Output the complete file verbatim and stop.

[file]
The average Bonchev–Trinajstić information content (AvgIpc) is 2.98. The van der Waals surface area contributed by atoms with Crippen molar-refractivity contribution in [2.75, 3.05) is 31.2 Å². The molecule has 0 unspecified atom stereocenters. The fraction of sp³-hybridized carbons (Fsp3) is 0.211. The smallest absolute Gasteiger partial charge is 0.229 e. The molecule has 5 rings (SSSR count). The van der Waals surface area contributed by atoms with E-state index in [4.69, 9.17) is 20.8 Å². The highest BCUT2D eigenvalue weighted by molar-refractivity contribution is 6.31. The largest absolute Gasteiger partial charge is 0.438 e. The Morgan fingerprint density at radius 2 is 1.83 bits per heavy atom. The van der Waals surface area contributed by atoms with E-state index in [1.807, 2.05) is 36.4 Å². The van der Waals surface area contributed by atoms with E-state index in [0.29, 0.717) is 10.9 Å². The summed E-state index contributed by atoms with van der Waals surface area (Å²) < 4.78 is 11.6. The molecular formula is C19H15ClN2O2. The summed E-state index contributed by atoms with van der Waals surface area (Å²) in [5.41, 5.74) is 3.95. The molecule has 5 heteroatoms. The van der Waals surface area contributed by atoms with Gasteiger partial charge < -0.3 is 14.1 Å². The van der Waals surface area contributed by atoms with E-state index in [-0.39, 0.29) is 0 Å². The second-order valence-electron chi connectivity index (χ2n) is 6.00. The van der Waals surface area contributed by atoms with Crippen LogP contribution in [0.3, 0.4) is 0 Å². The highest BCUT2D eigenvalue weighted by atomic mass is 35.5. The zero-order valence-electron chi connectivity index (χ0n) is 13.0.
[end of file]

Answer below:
The average Bonchev–Trinajstić information content (AvgIpc) is 2.98. The van der Waals surface area contributed by atoms with Crippen molar-refractivity contribution in [2.75, 3.05) is 31.2 Å². The molecule has 0 unspecified atom stereocenters. The fraction of sp³-hybridized carbons (Fsp3) is 0.211. The smallest absolute Gasteiger partial charge is 0.229 e. The molecule has 5 rings (SSSR count). The van der Waals surface area contributed by atoms with E-state index in [4.69, 9.17) is 20.8 Å². The highest BCUT2D eigenvalue weighted by molar-refractivity contribution is 6.31. The largest absolute Gasteiger partial charge is 0.438 e. The Morgan fingerprint density at radius 2 is 1.83 bits per heavy atom. The van der Waals surface area contributed by atoms with E-state index in [1.807, 2.05) is 36.4 Å². The van der Waals surface area contributed by atoms with E-state index in [0.29, 0.717) is 10.9 Å². The summed E-state index contributed by atoms with van der Waals surface area (Å²) < 4.78 is 11.6. The molecular formula is C19H15ClN2O2. The summed E-state index contributed by atoms with van der Waals surface area (Å²) in [5.41, 5.74) is 3.95. The molecule has 5 heteroatoms. The van der Waals surface area contributed by atoms with Gasteiger partial charge < -0.3 is 14.1 Å². The van der Waals surface area contributed by atoms with E-state index in [-0.39, 0.29) is 0 Å². The second-order valence-electron chi connectivity index (χ2n) is 6.00. The van der Waals surface area contributed by atoms with Crippen LogP contribution in [0.3, 0.4) is 0 Å². The highest BCUT2D eigenvalue weighted by atomic mass is 35.5. The zero-order valence-electron chi connectivity index (χ0n) is 13.0.